Fast forward ahead to the next summer. The rest of the class has gone reasonably well, with only small problems having to do with the students learning C during the Class, and the fact that one TA and a Prof is not enough support for 80 students working on a lab.
Now it is time to try and track down the network gremlin that is trashing the Virtual Disk files. To recall the setup, we have 20 PCs running Windows 2000 Professional connected by windows file sharing to a server running Windows 2000 Server. Each account on the server has a copy of the virtual PC hard disk with Red Hat 6.2 installed on it. Each client machine is running virtual PC and using the file as a virtual disk. When 20 virtual machines are started off a single server at once, some of the virtual disk files (avg 2) become badly corrupted. For example, some of the the contents of a configuation file from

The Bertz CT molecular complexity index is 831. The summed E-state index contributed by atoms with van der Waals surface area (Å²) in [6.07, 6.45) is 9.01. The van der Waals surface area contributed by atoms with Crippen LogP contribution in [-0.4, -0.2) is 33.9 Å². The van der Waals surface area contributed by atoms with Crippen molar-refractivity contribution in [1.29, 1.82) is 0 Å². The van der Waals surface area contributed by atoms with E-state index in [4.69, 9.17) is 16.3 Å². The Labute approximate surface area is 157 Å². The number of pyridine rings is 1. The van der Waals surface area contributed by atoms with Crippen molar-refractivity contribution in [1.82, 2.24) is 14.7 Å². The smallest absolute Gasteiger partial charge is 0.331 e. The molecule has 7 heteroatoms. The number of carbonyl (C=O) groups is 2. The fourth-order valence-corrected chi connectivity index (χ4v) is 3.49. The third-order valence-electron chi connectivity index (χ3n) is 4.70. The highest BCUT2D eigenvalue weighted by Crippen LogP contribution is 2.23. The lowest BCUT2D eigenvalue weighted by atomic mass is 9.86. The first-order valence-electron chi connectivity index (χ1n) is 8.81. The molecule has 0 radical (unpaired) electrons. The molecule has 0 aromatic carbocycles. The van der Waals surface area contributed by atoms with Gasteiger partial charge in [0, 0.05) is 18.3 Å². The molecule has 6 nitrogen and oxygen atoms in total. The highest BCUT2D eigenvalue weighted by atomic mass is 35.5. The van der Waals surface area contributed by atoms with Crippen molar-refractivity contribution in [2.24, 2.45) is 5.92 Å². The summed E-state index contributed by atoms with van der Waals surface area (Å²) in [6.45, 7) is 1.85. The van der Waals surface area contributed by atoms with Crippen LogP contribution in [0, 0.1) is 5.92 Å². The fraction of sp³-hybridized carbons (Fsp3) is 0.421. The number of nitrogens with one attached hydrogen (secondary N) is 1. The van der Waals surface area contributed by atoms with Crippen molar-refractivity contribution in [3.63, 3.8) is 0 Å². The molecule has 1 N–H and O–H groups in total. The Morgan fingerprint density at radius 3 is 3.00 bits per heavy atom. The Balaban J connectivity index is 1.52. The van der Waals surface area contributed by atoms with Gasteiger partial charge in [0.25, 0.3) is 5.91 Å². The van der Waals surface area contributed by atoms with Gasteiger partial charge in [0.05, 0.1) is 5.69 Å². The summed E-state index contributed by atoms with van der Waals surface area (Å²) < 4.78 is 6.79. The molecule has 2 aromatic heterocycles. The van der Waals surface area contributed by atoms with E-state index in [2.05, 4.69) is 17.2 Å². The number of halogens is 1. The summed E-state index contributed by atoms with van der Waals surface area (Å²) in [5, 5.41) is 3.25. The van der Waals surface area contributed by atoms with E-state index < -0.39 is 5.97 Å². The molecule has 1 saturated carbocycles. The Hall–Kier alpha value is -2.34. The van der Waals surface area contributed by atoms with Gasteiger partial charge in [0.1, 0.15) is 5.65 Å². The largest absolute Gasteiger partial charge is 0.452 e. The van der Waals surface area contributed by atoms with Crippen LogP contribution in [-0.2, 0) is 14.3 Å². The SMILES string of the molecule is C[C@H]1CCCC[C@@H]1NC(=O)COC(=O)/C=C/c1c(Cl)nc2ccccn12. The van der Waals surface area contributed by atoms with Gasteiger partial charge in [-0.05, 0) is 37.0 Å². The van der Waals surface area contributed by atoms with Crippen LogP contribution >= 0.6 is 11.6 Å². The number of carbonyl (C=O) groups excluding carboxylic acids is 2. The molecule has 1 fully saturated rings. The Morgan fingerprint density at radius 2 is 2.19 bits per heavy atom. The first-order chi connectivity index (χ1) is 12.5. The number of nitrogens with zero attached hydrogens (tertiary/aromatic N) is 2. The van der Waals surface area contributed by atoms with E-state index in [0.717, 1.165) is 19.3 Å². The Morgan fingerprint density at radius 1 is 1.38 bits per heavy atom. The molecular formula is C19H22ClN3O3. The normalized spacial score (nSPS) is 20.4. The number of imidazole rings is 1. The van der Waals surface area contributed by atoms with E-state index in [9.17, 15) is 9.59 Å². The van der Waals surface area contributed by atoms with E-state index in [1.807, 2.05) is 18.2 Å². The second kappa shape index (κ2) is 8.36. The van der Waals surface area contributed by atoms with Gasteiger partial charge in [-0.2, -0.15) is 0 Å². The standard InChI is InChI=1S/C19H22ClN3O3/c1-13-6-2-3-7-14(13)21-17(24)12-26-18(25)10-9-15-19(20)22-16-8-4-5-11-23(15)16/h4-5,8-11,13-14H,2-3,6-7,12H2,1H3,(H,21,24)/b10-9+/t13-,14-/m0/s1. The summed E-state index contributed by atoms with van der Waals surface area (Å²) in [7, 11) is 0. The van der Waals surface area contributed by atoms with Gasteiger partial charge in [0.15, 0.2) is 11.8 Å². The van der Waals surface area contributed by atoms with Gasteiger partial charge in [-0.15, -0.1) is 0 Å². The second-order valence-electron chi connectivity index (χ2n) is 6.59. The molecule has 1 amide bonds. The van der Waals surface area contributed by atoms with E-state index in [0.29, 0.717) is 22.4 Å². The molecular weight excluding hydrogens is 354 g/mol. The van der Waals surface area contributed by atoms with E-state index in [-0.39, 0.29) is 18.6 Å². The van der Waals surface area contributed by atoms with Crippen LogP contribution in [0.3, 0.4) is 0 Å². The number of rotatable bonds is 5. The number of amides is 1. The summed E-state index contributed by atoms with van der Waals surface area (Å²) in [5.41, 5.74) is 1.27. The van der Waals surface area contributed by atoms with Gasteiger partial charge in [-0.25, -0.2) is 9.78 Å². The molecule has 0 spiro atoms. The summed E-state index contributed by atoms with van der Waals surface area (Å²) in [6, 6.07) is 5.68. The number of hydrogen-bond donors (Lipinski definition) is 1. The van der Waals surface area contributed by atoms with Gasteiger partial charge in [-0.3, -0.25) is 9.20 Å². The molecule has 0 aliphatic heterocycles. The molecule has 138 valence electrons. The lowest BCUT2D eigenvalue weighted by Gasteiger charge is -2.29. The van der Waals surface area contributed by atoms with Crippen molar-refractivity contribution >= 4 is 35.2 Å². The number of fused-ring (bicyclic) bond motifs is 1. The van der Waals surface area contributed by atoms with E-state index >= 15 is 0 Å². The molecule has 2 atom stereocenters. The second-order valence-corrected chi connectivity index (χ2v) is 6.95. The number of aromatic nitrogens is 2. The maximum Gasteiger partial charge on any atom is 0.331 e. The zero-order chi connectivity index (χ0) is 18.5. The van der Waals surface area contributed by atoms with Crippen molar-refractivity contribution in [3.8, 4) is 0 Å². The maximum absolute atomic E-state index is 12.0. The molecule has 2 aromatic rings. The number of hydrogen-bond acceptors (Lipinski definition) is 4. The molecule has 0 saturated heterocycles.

I write a small C program that runs under windows that just opens a 500 MB file and does random seeks followed by reads in the file. This is to be a rough simulation the behaviour of the Virtual Machine as it accesses various files on the virtual disk. The file consists of consecutive binary integers (4 bytes), so we can tell if the seek and read is successful. No writes are done so the file will not become corrupted. It also prints out status continously as it operates.
Weird. I was expecting that when we start the C test program on 20 machines accessing 1 server, that we would get an occasional error from several individual machines. We start up the 20 machines and they are running rather slowly (20 machines doing random seeks and reads means lots of head motion on the disks). No errors so far. Then suddenly, one machine starts running full speed printing status lines, all of which are errors. It is as if it has lost the connection to the server! The master image for the lab workstations is updated with the latest Windows 2000 Pro patches and the lab is reimaged. Running the test produces the same results. Several attempts are made to change settings on the server and client, but nothing works. We are running out of time before the fall term starts, so we decide to manage the problem. Start only 10 machines at a time (TA's control who starts up the VMs and when during the lab). This works with only a few cases of corrupted drives the next term.
to be continued